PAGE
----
Everything You Need to Know about the Leap Second Added to GLONASS for 2017
On December 31st, 2016 at 23h59m59s, a positive leap second was inserted into the Coordinated Universal Time (UTC). This leap second added to GLONASS may have introduced some disruption when it occurred. For the Arrow Series™ receivers that are capable of tracking GLONASS (i.e., Arrow 100, Arrow 200, Arrow Gold), users may have experienced issues with GLONASS signal tracking during this event.
The duration of the GLONASS tracking interruption should have not been greater than 60 minutes.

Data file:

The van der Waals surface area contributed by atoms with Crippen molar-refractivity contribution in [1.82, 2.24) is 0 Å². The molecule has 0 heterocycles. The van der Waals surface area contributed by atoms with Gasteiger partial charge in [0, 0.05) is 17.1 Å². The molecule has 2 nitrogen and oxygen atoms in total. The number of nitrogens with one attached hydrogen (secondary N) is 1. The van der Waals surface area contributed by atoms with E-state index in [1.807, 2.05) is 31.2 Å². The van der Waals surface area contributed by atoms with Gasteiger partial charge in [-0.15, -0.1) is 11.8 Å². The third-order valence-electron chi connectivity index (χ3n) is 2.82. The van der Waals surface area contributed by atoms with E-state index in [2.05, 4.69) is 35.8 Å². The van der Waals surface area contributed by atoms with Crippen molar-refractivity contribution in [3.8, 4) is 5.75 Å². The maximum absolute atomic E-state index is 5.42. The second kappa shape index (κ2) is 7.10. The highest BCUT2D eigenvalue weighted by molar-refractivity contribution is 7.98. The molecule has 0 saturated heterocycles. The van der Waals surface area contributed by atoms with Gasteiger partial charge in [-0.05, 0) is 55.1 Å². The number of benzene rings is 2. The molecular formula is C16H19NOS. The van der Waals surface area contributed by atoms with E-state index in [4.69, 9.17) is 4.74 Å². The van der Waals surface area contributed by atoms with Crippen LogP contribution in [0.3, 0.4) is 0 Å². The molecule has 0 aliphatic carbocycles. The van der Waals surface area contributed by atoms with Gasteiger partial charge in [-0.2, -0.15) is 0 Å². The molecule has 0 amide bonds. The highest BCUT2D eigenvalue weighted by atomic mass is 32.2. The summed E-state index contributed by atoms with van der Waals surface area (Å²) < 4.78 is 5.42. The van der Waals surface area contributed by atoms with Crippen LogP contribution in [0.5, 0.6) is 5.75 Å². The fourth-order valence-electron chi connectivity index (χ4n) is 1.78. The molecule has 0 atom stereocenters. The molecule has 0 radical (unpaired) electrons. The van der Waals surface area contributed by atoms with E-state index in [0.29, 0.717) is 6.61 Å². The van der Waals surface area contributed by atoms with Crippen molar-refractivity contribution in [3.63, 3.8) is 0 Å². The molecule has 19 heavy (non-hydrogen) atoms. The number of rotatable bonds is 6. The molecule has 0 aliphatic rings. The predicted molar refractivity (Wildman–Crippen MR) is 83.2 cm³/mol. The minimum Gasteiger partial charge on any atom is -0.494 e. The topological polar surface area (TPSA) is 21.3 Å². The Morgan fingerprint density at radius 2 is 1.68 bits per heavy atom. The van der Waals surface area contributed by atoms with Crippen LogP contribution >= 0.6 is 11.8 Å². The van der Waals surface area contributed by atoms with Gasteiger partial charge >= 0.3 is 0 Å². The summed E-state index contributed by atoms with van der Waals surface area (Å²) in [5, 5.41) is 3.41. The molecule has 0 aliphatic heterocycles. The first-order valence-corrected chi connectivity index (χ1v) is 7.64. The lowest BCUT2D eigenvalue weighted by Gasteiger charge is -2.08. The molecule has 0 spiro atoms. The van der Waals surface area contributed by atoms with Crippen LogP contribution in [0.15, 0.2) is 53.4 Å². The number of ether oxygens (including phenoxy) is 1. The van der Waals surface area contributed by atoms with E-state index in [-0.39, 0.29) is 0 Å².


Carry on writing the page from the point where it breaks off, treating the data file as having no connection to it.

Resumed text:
When this leap second was added, the GLONASS tracking may have been temporarily interrupted on receivers in operation on December 31st, 2016. Because GPS tracking was not impacted, these receivers would have continued to compute a position by using the GPS constellation.
Returning to normal after the leap second:
GLONASS tracking will return to normal once a new GPS almanac is downloaded. Arrow users do not need to manually download this new almanac, because each Arrow receiver will do this automatically.
However, any receiver that has not been powered on for some time prior to the introduction of the new leap second — or any receiver that has had its current almanac cleared manually — will require a new GPS almanac to be downloaded.
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